From Jonathan Bellman’s Post on Disparagement

Ironic dismissal of passionate commitment to ideals, or indeed to anything, is as unsophisticated as anything on earth—simply a sneering “Huh-uh, no you can’t” with more syllables. Beyond being lazy, it is cowardly: the tacit acknowledgment that someone’s commitment, passion, and action have called you out, and cast your ironically superior pose into the light for what it is.

—Jonathan Bellman, “On Disparagement,” posted on Dial M For Musicology, September 19, 2014.

“Moving At the Speed of Thought”—Or, A Drop of Liquid Sunshine

[dedicated to Alice, with gratitude]
Peter Sellars On Art, Ethics, and Opera*
Department of Music at Princeton
March 30, 2013

[I remember one year ago today: temperature in the 60s, or 70s even, blossoms effortlessly and joyously emerging.  Today, I see a crocus here and there, a mangled snowdrop, and the spring seems elusive still, hard won.  But the birds persevere, beckoning into the next season.]

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Peter Sellars—I first heard tell of his legendary Adams House swimming-pool extravaganza thirty years ago when I was a freshman and years later had something of a fit when I saw his Cabinet of Dr. Ramirez during my first years of graduate school—darts in and begins by honoring his hosts, referring to musicology as a “place to create a zone of integrity,” saying that “the story behind the story is going to save the world.”  He describes the value of many minds, rather than a single authoritative one, and speaks in favor of reciprocity and inclusion.  He acknowledges the physical body that creates the music and describes Bach’s as a “music of questioning,” noting that the texts of Bach’s works are discussed less fully than are their ostensibly abstract principles.  I think of the lecture hours my undergraduates and I have been spending just upstairs considering the norms and questions that inhere, but do not quite cohere, in Bach’s chorales, stripped of their texts and contexts.

[Three hundred sixty-four days and nineteen hours ago, in a theater across campus, I picked up my bass clarinet to sound the first notes of my opera, Weakness.]

Sellars speaks of ritualization, cooperation, reciprocity, inclusion, and the involvement of the “congregation” (audience).

[Weakness concerns trauma and healing, and the entire process of putting the work together was blessed by mutuality and cooperation even as it was bedeviled simultaneously by thoughtlessness and disregard.  The final two weeks of preparation go beyond the expected pre-premiere strain, past the irritating but inevitable underfunctioning and jockeying, to insupportable dysfunction and outlandish aggression.  And, as I warned at the time would happen, the damage is still resounding a year later.  I have spent much of the last twelve months lathering, rinsing and repeating, but despite all my elbow grease and scrubbing, my opera remains grimy.]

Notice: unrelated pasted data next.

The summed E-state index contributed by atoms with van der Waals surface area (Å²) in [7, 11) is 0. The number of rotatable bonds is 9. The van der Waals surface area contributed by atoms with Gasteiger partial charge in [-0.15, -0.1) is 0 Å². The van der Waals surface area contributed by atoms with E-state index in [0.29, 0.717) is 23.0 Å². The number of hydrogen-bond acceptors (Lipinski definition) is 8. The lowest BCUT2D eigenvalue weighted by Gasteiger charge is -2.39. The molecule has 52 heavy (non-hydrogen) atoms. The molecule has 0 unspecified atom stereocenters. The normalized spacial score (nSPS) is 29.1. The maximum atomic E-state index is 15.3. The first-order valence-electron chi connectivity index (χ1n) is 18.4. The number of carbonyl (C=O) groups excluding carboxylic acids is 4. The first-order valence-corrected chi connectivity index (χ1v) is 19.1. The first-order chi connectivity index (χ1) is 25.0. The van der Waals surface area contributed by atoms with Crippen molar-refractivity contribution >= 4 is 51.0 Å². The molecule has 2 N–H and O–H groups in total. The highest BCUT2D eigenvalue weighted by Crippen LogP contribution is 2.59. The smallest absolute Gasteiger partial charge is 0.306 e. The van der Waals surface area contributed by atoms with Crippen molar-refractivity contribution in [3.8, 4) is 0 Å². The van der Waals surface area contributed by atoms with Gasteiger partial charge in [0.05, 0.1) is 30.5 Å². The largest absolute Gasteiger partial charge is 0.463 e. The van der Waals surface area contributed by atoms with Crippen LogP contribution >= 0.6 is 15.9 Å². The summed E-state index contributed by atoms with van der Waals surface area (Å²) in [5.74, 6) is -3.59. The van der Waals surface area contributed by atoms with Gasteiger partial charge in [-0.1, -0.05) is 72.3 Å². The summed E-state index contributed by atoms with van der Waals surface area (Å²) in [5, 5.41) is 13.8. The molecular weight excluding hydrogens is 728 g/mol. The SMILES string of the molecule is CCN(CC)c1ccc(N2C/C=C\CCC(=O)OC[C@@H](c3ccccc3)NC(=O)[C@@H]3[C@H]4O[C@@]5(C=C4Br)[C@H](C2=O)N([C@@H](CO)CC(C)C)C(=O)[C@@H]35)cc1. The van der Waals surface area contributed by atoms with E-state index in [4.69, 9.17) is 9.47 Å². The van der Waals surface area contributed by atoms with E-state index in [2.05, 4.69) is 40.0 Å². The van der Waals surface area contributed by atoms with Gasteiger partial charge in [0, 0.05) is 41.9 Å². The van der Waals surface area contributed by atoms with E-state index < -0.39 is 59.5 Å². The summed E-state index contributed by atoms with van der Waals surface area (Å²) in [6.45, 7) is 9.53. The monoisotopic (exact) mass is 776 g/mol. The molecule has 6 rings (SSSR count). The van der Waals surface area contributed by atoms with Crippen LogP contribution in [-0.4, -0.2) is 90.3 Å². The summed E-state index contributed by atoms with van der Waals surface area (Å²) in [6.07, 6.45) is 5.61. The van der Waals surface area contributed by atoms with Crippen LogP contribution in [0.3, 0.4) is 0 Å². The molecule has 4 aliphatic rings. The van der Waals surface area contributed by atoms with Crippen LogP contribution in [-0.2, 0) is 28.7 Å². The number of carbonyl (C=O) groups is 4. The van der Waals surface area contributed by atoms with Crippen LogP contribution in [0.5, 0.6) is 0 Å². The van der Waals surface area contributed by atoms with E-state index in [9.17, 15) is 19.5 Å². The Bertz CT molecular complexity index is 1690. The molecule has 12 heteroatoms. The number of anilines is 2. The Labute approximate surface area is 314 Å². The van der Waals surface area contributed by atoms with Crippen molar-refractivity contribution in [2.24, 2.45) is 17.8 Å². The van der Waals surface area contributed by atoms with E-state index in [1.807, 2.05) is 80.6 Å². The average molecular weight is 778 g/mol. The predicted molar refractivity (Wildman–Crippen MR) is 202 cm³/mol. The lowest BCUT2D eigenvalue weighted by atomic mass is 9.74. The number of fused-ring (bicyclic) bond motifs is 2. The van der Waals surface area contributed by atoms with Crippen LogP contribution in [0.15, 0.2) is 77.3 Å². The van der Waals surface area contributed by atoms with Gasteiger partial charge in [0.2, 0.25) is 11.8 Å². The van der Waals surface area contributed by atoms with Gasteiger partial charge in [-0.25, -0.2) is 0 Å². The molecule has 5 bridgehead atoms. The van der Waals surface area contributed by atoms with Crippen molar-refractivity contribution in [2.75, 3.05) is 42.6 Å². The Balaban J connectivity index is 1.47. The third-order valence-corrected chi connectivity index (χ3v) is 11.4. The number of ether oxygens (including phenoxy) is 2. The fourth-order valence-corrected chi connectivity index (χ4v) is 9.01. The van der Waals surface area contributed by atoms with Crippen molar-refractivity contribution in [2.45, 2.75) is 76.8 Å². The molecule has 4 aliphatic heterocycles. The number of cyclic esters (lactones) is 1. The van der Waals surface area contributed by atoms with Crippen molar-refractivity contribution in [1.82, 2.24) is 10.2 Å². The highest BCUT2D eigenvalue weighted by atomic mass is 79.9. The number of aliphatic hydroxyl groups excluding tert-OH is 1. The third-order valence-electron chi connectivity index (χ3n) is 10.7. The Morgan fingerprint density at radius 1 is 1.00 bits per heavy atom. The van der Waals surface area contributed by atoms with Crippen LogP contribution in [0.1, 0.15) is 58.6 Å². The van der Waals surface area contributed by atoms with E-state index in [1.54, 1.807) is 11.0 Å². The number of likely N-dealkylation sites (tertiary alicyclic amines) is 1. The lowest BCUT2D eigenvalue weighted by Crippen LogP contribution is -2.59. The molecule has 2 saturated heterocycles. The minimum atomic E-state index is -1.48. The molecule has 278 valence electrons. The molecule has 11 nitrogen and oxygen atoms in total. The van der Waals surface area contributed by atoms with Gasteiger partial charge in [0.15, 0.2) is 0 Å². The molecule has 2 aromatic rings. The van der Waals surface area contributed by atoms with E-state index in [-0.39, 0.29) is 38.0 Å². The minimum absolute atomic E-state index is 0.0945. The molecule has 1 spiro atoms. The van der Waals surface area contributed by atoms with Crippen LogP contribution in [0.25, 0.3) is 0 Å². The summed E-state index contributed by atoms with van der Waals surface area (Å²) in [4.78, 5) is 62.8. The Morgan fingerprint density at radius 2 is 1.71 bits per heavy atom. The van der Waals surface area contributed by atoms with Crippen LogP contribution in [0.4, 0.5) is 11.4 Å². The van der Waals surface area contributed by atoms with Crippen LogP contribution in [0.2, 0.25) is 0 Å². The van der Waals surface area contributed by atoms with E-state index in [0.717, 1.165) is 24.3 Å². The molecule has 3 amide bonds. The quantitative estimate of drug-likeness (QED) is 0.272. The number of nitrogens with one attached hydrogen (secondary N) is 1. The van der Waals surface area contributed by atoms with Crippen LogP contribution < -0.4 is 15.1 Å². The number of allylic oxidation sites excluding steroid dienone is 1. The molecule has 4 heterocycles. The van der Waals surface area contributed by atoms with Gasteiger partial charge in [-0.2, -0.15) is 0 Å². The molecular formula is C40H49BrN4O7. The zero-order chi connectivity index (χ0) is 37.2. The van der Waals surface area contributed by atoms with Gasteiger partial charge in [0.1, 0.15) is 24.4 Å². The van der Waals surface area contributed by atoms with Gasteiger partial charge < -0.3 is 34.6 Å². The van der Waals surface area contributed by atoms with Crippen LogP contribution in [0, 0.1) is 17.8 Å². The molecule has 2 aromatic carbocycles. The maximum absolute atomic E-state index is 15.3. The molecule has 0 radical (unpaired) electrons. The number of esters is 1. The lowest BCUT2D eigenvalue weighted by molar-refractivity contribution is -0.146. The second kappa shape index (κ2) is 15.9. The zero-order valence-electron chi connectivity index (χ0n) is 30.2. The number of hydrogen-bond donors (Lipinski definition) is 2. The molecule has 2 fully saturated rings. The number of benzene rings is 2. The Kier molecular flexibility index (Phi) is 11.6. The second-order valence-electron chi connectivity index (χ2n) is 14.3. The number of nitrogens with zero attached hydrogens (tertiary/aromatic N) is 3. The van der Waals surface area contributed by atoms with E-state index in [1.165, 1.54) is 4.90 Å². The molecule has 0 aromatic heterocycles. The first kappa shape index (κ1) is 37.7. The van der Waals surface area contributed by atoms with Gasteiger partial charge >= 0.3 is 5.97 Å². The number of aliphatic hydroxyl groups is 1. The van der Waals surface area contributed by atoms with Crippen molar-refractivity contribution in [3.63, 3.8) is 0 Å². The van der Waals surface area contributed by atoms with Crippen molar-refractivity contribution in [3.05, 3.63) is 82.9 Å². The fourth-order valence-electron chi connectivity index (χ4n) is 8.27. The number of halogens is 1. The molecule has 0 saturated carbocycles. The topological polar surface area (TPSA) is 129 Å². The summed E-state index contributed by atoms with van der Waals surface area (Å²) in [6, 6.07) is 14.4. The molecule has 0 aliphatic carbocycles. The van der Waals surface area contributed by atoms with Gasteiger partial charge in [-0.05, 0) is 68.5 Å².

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Mr. Sellars—I think it’s time I call him Peter—speaks of the St. Matthew Passion: “Two weeks ago you thought you were going to change the world, and now you are standing around a tomb. What happened in these last two weeks?”

[Indeed.  One year later, I am no longer surprised that a staging of the unspeakable conjured up more of same offstage, but I do still mourn it, and I think how after all this time, I am still recovering from the trauma attendant upon the trauma.  I marvel at my profession’s expectation of constant activity (often confused with productivity, which is not at all the same thing) and the disinterest in addressing what has been damaging in favor of getting the next gig and making another mess.  My naïve youthful belief in the academy as a sanctuary for contemplation, in the arts world as a setting for what Keats called “a vale of soul-making”—

—But here I veer dangerously toward taking others’ inventory, which is never a good idea, so I’ll just leave it at this: In a conversation with a cherished colleague, months after the beauty and horror that was Weakness, I found myself saying, “You say you have not had a moment to reflect in the past few months, and that is all I have been doing; you have reached outward, while I have been looking inward.”]

Peter speaks of the Passion inspiring one to look inward rather than outward.  He speaks of Dorothy Day—I mentioned her to Charles just yesterday, and though I know little of her, she has always intrigued me with her compassionate Catholicism, so different from the one I was indoctrinated into and to which I am now violently allergic—and her growing dissatisfaction, many years ago, with the “emptiness” of the worlds of arts and politics.

There is talk of mutual dependency and of Haydn and Mozart constructing a model of democracy in the configuration of the string quartet, where every voice is essential.  “What would equality look like?  What would it sound like?”